Braking question

pabwal Posts: 90
edited March 2011 in Workshop
this might be a real thick one but at aloss.

So my brakes are awful especially the back one, from what i can see only the front of the pad is touching the rim. Does this mean new pads or can I adjust them? Plenty of tread left.

Background is that I got the bike, but without wheels so these are the existing pads, since got wheels.

Have adjusted them but no idea how to get them flat on rims, but the back one feels like the cable is stretching, so may need new cables too.

Genius Chronometro TT


  • balthazar
    balthazar Posts: 1,565
    Most brake blocks are fixed with a slight ball-and-socket mounting. Loosen the block mounting bolts a fraction, so they can move stiffly, and pull the brake on with your hand. Position the block squarely and centrally against the rim. Tighten the bolt, taking care not to twist the block as you do so. Spin the wheel slowly, pulling and releasing the brake, and make sure that the block can't touch the tyre at any point.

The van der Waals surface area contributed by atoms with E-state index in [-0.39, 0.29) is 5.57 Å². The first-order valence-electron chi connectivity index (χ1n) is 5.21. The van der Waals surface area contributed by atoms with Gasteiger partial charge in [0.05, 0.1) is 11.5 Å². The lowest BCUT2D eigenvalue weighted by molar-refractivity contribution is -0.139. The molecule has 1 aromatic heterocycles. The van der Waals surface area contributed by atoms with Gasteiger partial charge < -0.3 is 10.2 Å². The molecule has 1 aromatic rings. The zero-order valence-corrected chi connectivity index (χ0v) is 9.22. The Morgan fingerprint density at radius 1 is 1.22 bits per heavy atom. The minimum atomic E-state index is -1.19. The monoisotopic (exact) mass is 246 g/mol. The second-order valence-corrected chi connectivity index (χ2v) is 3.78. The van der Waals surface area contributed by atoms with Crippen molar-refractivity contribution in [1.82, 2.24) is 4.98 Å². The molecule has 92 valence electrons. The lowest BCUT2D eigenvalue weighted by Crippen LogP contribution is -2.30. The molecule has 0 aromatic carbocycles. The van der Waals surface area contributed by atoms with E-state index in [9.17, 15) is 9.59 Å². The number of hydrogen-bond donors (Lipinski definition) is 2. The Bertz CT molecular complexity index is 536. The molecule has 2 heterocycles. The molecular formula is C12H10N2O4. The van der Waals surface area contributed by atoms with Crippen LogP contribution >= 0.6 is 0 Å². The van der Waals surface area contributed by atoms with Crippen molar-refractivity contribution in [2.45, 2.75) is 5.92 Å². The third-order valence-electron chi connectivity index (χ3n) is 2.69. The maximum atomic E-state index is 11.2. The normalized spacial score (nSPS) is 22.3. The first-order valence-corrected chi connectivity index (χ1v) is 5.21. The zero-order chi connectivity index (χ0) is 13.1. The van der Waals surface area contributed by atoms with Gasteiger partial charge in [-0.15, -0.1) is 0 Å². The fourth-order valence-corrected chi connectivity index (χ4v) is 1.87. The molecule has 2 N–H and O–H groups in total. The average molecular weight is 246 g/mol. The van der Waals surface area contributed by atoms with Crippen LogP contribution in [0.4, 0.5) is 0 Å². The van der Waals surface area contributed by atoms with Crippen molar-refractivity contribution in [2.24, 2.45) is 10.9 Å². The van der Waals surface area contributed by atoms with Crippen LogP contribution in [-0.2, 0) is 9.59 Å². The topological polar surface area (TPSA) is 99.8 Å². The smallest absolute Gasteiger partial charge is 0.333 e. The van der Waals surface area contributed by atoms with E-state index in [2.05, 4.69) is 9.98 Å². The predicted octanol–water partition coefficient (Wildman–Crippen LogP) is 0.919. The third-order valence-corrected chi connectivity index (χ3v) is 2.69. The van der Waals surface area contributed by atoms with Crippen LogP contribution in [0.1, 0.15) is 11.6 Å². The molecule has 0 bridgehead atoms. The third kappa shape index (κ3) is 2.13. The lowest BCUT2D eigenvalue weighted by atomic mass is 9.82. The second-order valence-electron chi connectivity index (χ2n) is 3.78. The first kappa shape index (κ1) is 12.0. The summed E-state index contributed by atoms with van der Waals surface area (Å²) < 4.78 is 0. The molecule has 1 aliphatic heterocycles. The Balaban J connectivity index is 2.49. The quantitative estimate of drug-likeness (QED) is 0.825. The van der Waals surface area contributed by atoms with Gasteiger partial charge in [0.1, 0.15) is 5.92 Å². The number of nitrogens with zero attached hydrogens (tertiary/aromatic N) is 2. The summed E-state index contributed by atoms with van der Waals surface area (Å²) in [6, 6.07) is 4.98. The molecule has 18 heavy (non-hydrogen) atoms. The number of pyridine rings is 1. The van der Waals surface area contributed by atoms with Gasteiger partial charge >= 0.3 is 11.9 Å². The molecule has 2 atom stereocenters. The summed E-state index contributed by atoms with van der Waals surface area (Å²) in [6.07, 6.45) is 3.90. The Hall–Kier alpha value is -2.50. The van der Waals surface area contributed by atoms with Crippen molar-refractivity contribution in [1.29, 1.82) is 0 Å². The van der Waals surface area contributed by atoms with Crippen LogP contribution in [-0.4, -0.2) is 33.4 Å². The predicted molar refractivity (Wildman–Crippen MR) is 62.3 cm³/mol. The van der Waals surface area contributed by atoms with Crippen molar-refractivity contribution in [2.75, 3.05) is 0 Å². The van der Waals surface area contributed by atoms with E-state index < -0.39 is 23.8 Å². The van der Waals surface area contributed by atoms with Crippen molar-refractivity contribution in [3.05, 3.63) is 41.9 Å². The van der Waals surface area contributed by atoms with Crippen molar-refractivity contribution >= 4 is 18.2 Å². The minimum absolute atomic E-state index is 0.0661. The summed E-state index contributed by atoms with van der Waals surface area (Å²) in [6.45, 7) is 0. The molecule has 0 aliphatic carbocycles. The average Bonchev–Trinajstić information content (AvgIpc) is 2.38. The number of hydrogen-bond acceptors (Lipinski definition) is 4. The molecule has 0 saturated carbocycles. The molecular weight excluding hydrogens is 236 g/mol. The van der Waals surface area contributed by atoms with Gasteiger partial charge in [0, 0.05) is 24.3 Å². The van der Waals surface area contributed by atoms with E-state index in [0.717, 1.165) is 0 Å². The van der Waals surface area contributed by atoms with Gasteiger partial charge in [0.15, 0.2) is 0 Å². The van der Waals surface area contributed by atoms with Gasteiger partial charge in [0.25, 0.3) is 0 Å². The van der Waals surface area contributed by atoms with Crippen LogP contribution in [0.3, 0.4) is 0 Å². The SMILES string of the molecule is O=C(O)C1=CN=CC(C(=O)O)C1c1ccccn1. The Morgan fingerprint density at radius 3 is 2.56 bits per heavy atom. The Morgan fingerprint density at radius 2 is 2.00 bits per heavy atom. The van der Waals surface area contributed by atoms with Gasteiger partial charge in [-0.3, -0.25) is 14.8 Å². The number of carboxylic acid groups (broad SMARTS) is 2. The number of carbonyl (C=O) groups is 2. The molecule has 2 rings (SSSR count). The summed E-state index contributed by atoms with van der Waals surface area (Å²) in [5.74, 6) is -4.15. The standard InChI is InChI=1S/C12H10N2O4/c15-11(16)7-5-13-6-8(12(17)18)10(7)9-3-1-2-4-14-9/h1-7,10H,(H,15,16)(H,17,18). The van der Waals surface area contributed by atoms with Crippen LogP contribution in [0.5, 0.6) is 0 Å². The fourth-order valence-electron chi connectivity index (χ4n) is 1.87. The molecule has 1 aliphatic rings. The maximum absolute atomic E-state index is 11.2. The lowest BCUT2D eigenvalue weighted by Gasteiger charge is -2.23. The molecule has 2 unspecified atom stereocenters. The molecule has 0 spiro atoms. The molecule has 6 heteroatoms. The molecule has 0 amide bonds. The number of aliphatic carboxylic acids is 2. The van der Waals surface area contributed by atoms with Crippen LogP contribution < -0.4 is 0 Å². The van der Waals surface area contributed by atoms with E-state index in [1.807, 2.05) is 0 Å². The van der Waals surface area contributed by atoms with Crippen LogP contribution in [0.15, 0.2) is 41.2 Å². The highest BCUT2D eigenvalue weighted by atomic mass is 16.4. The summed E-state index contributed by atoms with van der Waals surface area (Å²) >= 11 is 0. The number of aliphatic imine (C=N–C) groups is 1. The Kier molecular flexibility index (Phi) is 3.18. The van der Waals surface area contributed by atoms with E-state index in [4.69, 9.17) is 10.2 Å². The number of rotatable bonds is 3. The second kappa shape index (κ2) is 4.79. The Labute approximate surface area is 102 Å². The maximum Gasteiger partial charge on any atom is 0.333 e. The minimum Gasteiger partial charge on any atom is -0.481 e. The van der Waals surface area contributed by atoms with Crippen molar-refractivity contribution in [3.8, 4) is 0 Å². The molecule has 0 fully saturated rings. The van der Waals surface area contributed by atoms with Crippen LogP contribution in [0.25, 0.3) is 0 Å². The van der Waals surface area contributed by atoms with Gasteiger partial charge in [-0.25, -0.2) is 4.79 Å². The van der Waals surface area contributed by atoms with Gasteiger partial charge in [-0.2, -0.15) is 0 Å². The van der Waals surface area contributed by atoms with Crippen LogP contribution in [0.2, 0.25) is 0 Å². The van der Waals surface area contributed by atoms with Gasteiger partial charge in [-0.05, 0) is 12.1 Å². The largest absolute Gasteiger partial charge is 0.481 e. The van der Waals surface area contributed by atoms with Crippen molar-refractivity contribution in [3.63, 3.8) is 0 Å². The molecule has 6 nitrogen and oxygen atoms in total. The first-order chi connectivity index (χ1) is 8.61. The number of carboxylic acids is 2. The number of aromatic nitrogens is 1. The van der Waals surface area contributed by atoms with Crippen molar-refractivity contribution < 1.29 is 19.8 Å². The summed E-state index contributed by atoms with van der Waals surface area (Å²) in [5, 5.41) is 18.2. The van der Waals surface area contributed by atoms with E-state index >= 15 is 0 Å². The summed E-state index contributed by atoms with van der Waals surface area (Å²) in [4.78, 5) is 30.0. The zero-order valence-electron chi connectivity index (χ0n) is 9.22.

It isn't necessary to toe-in the blocks (as may have been done) because the pads will wear into this pattern naturally, whether you like it or not.

    Cables don't stretch. It is more likely that the run of cable housing that skirts the seatpost has been carelessly cut, and is squirming in the cable stops. Pull the ferrules of the end of the cable housing to inspect: it should be neatly cut square.
  • pabwal
    pabwal Posts: 90
    much appreciated, I shall give it a go.

    Genius Chronometro TT
  • Berk Bonebonce
    Berk Bonebonce Posts: 1,245
    Brake blocks on a bike are not meant to be flat against the rim. They are meant to be 'toed in'.
  • Bunneh
    Bunneh Posts: 1,329
    To improve on the 'toed in' reply, he means the front part of the pad is slightly closer to the rim than the rear. This prevents squealing.

    More ino here
  • John.T
    John.T Posts: 3,698
    Toe-in is a waste of time. All it does is make the brake spongy at first, then it wears off anyway. Just set them flat to the rim. If you get squeal it is usually down to rim / block contamination or loose pivots.